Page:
https://www.readbyqxmd.com/read/27432069/type-2-diabetes-a-21st-century-epidemic
#18
REVIEW
Lindsay M Jaacks, Karen R Siegel, Unjali P Gujral, K M Venkat Narayan
Around 415 million people around the world have diabetes (9% of adults), and the vast majority live in low- and middle-income countries. Over the next decade, this number is predicted to increase to 642 million people. Given that diabetes is a major cause of mortality, morbidity, and health care expenditures, addressing this chronic disease represents one of the greatest global health challenges of our time. The objectives of this article are three-fold: (1) to present data on the global burden of type 2 diabetes (which makes up 87-91% of the total diabetes burden), both in terms of prevalence and incidence; (2) to give an overview of the risk factors for type 2 diabetes, and to describe obesity and the developmental origins of disease risk in detail; and (3) to discuss the implications of the global burden and point out important research gaps...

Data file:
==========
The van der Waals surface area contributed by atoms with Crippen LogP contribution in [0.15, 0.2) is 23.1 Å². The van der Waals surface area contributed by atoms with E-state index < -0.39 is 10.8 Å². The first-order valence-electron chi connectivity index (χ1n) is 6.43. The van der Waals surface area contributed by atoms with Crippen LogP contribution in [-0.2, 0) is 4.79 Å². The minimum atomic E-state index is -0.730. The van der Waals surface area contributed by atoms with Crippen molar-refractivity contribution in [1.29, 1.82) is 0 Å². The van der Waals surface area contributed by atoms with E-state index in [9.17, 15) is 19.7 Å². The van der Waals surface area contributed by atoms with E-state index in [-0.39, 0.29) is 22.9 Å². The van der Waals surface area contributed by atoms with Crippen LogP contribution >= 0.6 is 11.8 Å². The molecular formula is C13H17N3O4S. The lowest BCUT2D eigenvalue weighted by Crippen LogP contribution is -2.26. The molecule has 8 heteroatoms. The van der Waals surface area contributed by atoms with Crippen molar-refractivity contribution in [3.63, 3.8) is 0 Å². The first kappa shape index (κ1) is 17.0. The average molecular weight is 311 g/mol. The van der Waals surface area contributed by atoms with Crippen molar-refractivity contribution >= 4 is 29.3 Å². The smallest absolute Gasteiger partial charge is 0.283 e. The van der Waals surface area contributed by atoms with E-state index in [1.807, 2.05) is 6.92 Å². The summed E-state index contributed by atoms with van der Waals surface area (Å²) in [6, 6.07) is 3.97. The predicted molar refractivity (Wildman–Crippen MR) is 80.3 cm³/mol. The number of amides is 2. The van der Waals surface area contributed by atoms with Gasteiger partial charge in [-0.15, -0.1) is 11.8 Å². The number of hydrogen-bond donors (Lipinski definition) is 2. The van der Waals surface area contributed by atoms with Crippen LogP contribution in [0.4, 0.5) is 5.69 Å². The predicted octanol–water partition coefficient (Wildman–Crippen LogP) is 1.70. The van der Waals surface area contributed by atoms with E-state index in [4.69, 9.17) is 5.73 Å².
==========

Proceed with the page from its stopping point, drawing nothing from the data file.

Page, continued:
June 2016: Best Practice & Research. Clinical Endocrinology & Metabolism
https://www.readbyqxmd.com/read/27432068/preface-diabetes-prevention-and-management
#19
EDITORIAL
Rury R Holman
No abstract text is available yet for this article.
June 2016: Best Practice & Research. Clinical Endocrinology & Metabolism
https://www.readbyqxmd.com/read/27156767/diabetes-insipidus-in-infants-and-children
#20
REVIEW
Elizabeth Dabrowski, Rachel Kadakia, Donald Zimmerman